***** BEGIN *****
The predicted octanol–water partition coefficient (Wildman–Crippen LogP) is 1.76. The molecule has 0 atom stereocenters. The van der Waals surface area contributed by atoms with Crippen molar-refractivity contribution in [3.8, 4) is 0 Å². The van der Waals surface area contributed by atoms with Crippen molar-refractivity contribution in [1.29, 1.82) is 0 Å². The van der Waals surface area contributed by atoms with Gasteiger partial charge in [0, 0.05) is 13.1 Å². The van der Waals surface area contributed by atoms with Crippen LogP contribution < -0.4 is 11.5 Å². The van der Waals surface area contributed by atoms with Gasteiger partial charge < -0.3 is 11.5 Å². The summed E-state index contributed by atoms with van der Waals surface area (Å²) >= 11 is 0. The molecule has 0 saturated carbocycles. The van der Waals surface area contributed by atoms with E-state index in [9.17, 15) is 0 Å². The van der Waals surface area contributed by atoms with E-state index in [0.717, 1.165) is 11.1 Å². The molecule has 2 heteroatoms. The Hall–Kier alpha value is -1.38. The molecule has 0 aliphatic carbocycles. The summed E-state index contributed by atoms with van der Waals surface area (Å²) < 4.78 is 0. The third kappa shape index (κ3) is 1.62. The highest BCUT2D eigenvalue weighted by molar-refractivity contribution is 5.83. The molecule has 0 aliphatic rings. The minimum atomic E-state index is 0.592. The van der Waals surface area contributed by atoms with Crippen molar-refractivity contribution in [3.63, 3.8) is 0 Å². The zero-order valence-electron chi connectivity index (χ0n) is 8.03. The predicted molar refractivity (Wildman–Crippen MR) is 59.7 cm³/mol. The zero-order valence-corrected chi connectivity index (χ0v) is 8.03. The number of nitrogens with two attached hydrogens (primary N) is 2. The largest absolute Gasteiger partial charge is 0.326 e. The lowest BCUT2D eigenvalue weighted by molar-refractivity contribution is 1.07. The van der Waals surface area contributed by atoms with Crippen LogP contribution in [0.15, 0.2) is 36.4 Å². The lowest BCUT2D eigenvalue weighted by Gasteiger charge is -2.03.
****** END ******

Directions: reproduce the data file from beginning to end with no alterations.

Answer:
The predicted octanol–water partition coefficient (Wildman–Crippen LogP) is 1.76. The molecule has 0 atom stereocenters. The van der Waals surface area contributed by atoms with Crippen molar-refractivity contribution in [3.8, 4) is 0 Å². The van der Waals surface area contributed by atoms with Crippen molar-refractivity contribution in [1.29, 1.82) is 0 Å². The van der Waals surface area contributed by atoms with Gasteiger partial charge in [0, 0.05) is 13.1 Å². The van der Waals surface area contributed by atoms with Crippen LogP contribution < -0.4 is 11.5 Å². The van der Waals surface area contributed by atoms with Gasteiger partial charge < -0.3 is 11.5 Å². The summed E-state index contributed by atoms with van der Waals surface area (Å²) >= 11 is 0. The molecule has 0 saturated carbocycles. The van der Waals surface area contributed by atoms with E-state index in [9.17, 15) is 0 Å². The van der Waals surface area contributed by atoms with E-state index in [0.717, 1.165) is 11.1 Å². The molecule has 2 heteroatoms. The Hall–Kier alpha value is -1.38. The molecule has 0 aliphatic carbocycles. The summed E-state index contributed by atoms with van der Waals surface area (Å²) < 4.78 is 0. The third kappa shape index (κ3) is 1.62. The highest BCUT2D eigenvalue weighted by molar-refractivity contribution is 5.83. The molecule has 0 aliphatic rings. The minimum atomic E-state index is 0.592. The van der Waals surface area contributed by atoms with Crippen molar-refractivity contribution in [3.63, 3.8) is 0 Å². The zero-order valence-electron chi connectivity index (χ0n) is 8.03. The predicted molar refractivity (Wildman–Crippen MR) is 59.7 cm³/mol. The zero-order valence-corrected chi connectivity index (χ0v) is 8.03. The number of nitrogens with two attached hydrogens (primary N) is 2. The largest absolute Gasteiger partial charge is 0.326 e. The lowest BCUT2D eigenvalue weighted by molar-refractivity contribution is 1.07. The van der Waals surface area contributed by atoms with Crippen LogP contribution in [0.15, 0.2) is 36.4 Å². The lowest BCUT2D eigenvalue weighted by Gasteiger charge is -2.03.